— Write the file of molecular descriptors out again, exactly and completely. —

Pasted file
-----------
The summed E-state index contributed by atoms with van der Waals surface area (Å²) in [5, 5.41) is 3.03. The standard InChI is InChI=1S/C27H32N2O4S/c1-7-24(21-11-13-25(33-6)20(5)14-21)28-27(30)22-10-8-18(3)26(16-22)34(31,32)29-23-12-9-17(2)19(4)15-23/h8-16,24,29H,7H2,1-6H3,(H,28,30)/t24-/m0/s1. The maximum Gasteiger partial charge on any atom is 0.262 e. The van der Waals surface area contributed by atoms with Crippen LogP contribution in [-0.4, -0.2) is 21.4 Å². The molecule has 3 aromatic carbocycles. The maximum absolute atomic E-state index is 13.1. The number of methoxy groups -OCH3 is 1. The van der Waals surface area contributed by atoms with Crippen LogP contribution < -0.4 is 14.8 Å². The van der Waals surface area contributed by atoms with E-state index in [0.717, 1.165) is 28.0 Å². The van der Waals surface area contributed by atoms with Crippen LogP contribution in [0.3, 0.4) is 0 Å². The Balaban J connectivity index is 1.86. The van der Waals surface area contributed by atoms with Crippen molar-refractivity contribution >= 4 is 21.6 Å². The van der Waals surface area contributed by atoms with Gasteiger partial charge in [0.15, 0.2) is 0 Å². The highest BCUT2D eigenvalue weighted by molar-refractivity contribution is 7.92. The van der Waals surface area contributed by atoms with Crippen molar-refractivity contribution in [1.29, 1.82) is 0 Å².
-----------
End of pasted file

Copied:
The summed E-state index contributed by atoms with van der Waals surface area (Å²) in [5, 5.41) is 3.03. The standard InChI is InChI=1S/C27H32N2O4S/c1-7-24(21-11-13-25(33-6)20(5)14-21)28-27(30)22-10-8-18(3)26(16-22)34(31,32)29-23-12-9-17(2)19(4)15-23/h8-16,24,29H,7H2,1-6H3,(H,28,30)/t24-/m0/s1. The maximum Gasteiger partial charge on any atom is 0.262 e. The van der Waals surface area contributed by atoms with Crippen LogP contribution in [-0.4, -0.2) is 21.4 Å². The molecule has 3 aromatic carbocycles. The maximum absolute atomic E-state index is 13.1. The number of methoxy groups -OCH3 is 1. The van der Waals surface area contributed by atoms with Crippen LogP contribution < -0.4 is 14.8 Å². The van der Waals surface area contributed by atoms with E-state index in [0.717, 1.165) is 28.0 Å². The van der Waals surface area contributed by atoms with Crippen LogP contribution in [0.3, 0.4) is 0 Å². The Balaban J connectivity index is 1.86. The van der Waals surface area contributed by atoms with Crippen molar-refractivity contribution >= 4 is 21.6 Å². The van der Waals surface area contributed by atoms with Gasteiger partial charge in [0.15, 0.2) is 0 Å². The highest BCUT2D eigenvalue weighted by molar-refractivity contribution is 7.92. The van der Waals surface area contributed by atoms with Crippen molar-refractivity contribution in [1.29, 1.82) is 0 Å².